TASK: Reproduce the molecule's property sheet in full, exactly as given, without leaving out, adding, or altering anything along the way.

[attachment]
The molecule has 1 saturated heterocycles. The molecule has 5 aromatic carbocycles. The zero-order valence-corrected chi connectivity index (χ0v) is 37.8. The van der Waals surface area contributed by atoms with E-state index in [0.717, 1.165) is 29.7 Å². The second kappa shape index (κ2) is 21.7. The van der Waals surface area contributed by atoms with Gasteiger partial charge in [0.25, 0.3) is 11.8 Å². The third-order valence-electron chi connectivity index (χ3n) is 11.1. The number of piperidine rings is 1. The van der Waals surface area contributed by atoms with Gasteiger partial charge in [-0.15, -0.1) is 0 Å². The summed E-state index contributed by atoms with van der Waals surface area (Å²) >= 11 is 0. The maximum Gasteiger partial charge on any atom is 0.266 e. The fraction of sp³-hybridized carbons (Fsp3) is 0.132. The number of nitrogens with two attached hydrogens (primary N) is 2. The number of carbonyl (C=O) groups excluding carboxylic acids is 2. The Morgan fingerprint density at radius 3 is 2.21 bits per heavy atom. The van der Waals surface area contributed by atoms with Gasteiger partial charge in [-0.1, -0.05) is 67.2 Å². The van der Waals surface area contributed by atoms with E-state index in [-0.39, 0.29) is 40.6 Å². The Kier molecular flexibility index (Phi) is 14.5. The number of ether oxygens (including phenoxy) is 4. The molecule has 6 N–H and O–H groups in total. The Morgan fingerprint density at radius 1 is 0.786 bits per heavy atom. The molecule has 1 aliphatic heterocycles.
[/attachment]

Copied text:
The molecule has 1 saturated heterocycles. The molecule has 5 aromatic carbocycles. The zero-order valence-corrected chi connectivity index (χ0v) is 37.8. The van der Waals surface area contributed by atoms with E-state index in [0.717, 1.165) is 29.7 Å². The second kappa shape index (κ2) is 21.7. The van der Waals surface area contributed by atoms with Gasteiger partial charge in [0.25, 0.3) is 11.8 Å². The third-order valence-electron chi connectivity index (χ3n) is 11.1. The number of piperidine rings is 1. The van der Waals surface area contributed by atoms with Gasteiger partial charge in [-0.15, -0.1) is 0 Å². The summed E-state index contributed by atoms with van der Waals surface area (Å²) >= 11 is 0. The maximum Gasteiger partial charge on any atom is 0.266 e. The fraction of sp³-hybridized carbons (Fsp3) is 0.132. The number of nitrogens with two attached hydrogens (primary N) is 2. The number of carbonyl (C=O) groups excluding carboxylic acids is 2. The Morgan fingerprint density at radius 3 is 2.21 bits per heavy atom. The van der Waals surface area contributed by atoms with Gasteiger partial charge in [-0.1, -0.05) is 67.2 Å². The van der Waals surface area contributed by atoms with E-state index in [-0.39, 0.29) is 40.6 Å². The Kier molecular flexibility index (Phi) is 14.5. The number of ether oxygens (including phenoxy) is 4. The molecule has 6 N–H and O–H groups in total. The Morgan fingerprint density at radius 1 is 0.786 bits per heavy atom. The molecule has 1 aliphatic heterocycles.